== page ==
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HQ 229174

March 5, 2002

PRO-2-02 RR:CR:DR 229174 jsj
LIQ-4-01 RR:CR:DR 229174
LIQ-4-02 RR:CR:DR 229174


Port Director
U.S. Customs Service
423 Canal Street
New Orleans, Louisiana 70130

Attn: Protest Office, Room 200; and Team 506.

Port File Number: ENT-V:NO:CO:EU PK

RE: Application for Further Review of Protest No.:2002-01-100092; Continuous Cast Steel Slabs; Subheading 7207.12.0050, HTSUS; Companhia Siderurgica de Tubarao; Product of Brazil; Department of Commerce Countervailing Duty Order: C-351-818.

Dear Port Director:

The purpose of this correspondence is to address the Application for Further Review of Protest Number: 2002-01-100092, dated February 2, 2001. The Importer of Record and Protesting Party is Trade Arbed, Inc.

The Customs Service issued a Notice of Action (Customs Form 29) on February 26, 1999, to the Customs broker retained by Trade Arbed. The Notice of Action indicated that Customs proposed to take a rate advance on the Trade Arbed entry in issue concluding that the merchandise was subject to a Department of Commerce countervailing duty order. Customs liquidated the entry on December 27, 2000, and this protest was filed on February 5, 2001.

The Importer, subsequent to receipt of the Notice of Action, filed a protest challenging Customs proposed rate advance. Trade Arbed’s protest was accompanied by an Application for Further Review that was approved.

A review of Customs Automated Commercial System (ACS) records indicates that the protest was timely filed pursuant to 19 U.S.C. 1514 (c) (3) (West 1999) and 19 C.F.R. 174.12 (e) (2).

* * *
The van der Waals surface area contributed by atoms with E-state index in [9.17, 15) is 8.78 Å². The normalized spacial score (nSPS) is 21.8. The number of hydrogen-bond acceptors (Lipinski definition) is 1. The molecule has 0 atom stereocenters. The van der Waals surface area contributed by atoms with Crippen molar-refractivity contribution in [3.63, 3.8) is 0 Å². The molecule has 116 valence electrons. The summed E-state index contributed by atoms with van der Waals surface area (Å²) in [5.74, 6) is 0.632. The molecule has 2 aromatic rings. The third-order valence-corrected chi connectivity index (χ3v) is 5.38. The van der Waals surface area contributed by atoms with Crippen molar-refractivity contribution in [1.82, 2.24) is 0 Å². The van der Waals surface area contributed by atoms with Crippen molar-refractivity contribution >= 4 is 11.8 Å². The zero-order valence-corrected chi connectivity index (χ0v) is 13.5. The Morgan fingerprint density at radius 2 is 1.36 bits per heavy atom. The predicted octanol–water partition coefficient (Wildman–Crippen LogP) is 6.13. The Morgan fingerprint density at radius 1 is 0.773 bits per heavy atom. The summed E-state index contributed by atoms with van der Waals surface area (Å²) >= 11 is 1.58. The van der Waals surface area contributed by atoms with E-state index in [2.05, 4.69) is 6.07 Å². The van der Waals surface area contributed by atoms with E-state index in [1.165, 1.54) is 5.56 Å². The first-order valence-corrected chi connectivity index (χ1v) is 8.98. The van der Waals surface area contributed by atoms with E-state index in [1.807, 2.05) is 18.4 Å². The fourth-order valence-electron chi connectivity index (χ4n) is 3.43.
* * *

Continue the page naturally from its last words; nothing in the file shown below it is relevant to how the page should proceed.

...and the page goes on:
This protest decision is being issued subsequent to the following: (1) A review of the Protest filed by Trade Arbed; (2) A review of the Customs Protest and Summons Information Report; (3) A review of the Notice of Action; (4) A review of correspondence from Trade Arbed dated February 2, 1999, that accompanied its protest; (5) A review of the Department of Commerce’s countervailing duty order in Commerce case number: C-351-818, 58 Fed. Reg. 44164 (1993); (6) A review of Customs Administrative Message: 00-1034, dated September 9, 2000; (7) A review of a printout of Customs Antidumping and Countervailing Module addressing Customs countervailing duty case number: C-351-209-000; (8) A review of the Department of Commerce’s Final Scope Ruling on Profile Slabs requested by Wirth Limited; (9) A review of Wirth Limited v. United States, 5 F. Supp. 2d 968 (Ct. Int’l Trade 1998); and (10) Discussions with the Customs Service Import Specialist Team Leader of Team 506, the Customs Service National Import Specialists responsible for steel merchandise, a representative of the Customs Service Headquarters Office of Field Operations, Other Governmental Agencies Branch, and two representatives of the Department of Commerce, International Trade Administration.